The rapid emergence of multidrug-resistant (MDR) strains is largely due to their ability to acquire and disseminate exogenous genes associated with mobile genetic elements such as, transposons, integrons, plasmids, and genomic islands . Some transposons code for single resistance [e.g. TEM b-lactamase (Tn3), kanamycin (Tn5) and tetracycline resistance (Tn10)], but plasmids and transposons coding multiple drug resistance often possess another genetic element, the integron . Integrons are genetic elements that contain the components of a site-specific recombination system that recognizes and captures mobile gene cassettes. Based on the characteristics of their integrase genes, four classes of integrons (classes 1, 2, 3, and 4) have been identified to date . Class 1 and 2 integrons have been frequently reported in studies of human Shigella. Antibiotic-resistance plasmids frequently contain genes conferring resistance to several different antibiotics. The ability to recognize and categorize plasmids in homogeneous groups on the basis of their phylogenetic relatedness can be helpful to analyze their distribution in nature, the relationship with the host cell and to discover their evolutionary origin .
To further study the multidrug resistance in Thimphu, Bhutan, we characterized S. sonnei isolates from children, the genetic basis of antibiotic resistance including class 1 and class 2 integrons, DNA gyrase A mutations and plasmid replicon typing.
A diarrhea etiology study was conducted at Jigme Dorji Wangchuk National Referral Hospital (JDWNRH) in Thimphu, Bhutan from March 2011 to February 2013. Children 3 months to 5 years of age presenting for clinical care at JDWNRH with a chief complaint of acute diarrhea (3 or more loose stools in the previous 24 hours starting no more than 72 hours before presenting were eligible to provide a stool sample as cases. Children 3 months to 5 years presenting for clinical care at JDWNRH for other causes, who not had a history of diarrhea in the past 2 weeks and had not received antibiotics in the past 3 days were eligible to provide stool samples as controls. The study was approved by the Research Ethics Board of Health (REBH), Bhutan and the Institutional Review Board (IRB), Walter Reed Army Institute of Research (WRAIR). Stool samples were collected from children with verbal informed consent from their parent or guardian.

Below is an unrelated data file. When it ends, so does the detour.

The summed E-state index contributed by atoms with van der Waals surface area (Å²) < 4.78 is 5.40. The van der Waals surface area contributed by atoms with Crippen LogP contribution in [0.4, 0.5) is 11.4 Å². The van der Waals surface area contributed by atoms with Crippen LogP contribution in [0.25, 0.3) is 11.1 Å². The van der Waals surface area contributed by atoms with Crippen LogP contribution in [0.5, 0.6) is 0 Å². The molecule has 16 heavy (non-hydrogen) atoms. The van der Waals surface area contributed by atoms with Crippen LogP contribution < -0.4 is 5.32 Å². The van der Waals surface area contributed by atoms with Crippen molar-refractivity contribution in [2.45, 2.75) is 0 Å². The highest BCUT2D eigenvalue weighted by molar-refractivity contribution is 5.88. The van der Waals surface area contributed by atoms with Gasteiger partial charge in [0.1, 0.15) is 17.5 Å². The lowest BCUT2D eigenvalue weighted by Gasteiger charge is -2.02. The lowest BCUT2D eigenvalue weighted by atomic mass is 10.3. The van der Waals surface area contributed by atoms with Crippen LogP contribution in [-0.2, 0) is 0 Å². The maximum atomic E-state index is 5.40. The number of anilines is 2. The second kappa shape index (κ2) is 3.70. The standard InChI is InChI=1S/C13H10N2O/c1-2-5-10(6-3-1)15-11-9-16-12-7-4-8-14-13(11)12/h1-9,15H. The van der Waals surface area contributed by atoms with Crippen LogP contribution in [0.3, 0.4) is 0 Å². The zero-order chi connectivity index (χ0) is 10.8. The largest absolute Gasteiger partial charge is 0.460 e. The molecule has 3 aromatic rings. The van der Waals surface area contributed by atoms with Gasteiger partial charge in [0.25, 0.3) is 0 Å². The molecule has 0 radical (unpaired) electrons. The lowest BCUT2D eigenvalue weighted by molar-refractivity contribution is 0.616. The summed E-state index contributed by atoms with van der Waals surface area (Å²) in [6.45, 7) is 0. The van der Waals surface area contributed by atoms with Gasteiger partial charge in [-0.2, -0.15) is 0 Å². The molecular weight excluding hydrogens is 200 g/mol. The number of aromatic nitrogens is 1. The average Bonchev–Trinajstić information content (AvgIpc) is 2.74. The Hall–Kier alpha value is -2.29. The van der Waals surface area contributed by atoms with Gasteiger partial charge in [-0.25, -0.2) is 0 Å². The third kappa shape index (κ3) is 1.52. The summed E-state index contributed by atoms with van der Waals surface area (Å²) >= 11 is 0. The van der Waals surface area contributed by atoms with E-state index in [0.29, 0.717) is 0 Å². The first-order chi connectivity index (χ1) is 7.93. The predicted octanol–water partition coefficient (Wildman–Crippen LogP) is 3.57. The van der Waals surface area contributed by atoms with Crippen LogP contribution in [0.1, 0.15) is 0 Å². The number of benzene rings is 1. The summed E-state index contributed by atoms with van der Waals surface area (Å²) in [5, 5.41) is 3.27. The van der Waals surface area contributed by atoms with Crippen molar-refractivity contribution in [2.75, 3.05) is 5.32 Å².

Specimen processing and identification
Stool samples collected in Cary-Blair transport medium were cultured on MacConkey (MAC) and Hektoen Enteric (HE) agar (Becton-Dickinson and Company, Sparks, MD, USA) and subsequently incubated at 37°C overnight. Plates are examined for the presence of colonies resemble to Shigella and identified by standard biochemical tests and further serotyped by agglutination test (Denka Seiken, Japan) at the Armed Forces Research Institute of Medical Sciences (AFRIMS) in Bangkok, Thailand . Isolates were stored in Luria-Bertani (LB) broth containing 15% glycerol at -70°C until use.
Antimicrobial susceptibility methods
The S. sonnei isolates were tested for susceptibility to antimicrobial agents by the standard disk diffusion method according to Clinical and Laboratory Standards Institute (CLSI) guideline . Antimicrobial disks included azithromycin (AZM 15 μg), nalidixic acid (NA 30 μg), ciprofloxacin (CIP 5 μg), ampicillin (AM 10 μg), trimethoprim-sulfamethoxazole (SXT 1.25/23.75 μg), ceftriaxone (CRO 30 μg), streptomycin (S 10 μg), and tetracycline (TE 30 μg) (Sensi-Disc; Becton Dickinson, NJ, USA). Minimum inhibitory concentrations (MIC) for AZM, NA, and CIP were also determined by E-test (AB Biodisk, Solna, Sweden). The standard disk diffusion method and MIC were interpreted according to CLSI guideline . Organisms used for quality control of antimicrobial susceptibility testing included Escherichia coli ATCC 25922, Staphylococcus aureus ATCC 25923, and Staphylococcus aureus ATCC 29213. In the absence of CLSI definitive standards for azithromycin (AZM) breakpoints of the family Enterobacteriaceae, interpretive standards as published by the disk manufacturer for Staphylococcus spp. was used (BBL package insert; Becton-Dickinson and Company, Sparks, MD, USA). Multidrug-resistant (MDR) S. sonnei strains were defined as strains that were resistant to two or more antimicrobial agents.